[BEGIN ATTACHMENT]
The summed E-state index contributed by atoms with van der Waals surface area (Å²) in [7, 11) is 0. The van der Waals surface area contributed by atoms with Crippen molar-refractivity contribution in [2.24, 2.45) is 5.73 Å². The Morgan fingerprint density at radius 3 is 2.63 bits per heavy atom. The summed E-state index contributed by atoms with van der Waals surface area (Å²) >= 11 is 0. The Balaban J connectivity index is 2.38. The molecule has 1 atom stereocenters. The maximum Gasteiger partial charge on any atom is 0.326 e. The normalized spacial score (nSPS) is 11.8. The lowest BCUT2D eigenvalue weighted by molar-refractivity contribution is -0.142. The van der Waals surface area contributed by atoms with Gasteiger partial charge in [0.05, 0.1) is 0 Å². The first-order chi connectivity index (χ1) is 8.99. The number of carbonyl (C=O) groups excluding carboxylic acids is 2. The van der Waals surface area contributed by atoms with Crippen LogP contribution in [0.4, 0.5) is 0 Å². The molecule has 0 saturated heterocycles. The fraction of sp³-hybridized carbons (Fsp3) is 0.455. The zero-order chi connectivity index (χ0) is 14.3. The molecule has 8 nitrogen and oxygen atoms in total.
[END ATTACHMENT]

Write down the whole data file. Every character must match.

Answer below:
The summed E-state index contributed by atoms with van der Waals surface area (Å²) in [7, 11) is 0. The van der Waals surface area contributed by atoms with Crippen molar-refractivity contribution in [2.24, 2.45) is 5.73 Å². The Morgan fingerprint density at radius 3 is 2.63 bits per heavy atom. The summed E-state index contributed by atoms with van der Waals surface area (Å²) >= 11 is 0. The Balaban J connectivity index is 2.38. The molecule has 1 atom stereocenters. The maximum Gasteiger partial charge on any atom is 0.326 e. The normalized spacial score (nSPS) is 11.8. The lowest BCUT2D eigenvalue weighted by molar-refractivity contribution is -0.142. The van der Waals surface area contributed by atoms with Gasteiger partial charge in [0.05, 0.1) is 0 Å². The first-order chi connectivity index (χ1) is 8.99. The number of carbonyl (C=O) groups excluding carboxylic acids is 2. The van der Waals surface area contributed by atoms with Crippen LogP contribution in [0.4, 0.5) is 0 Å². The molecule has 0 saturated heterocycles. The fraction of sp³-hybridized carbons (Fsp3) is 0.455. The zero-order chi connectivity index (χ0) is 14.3. The molecule has 8 nitrogen and oxygen atoms in total.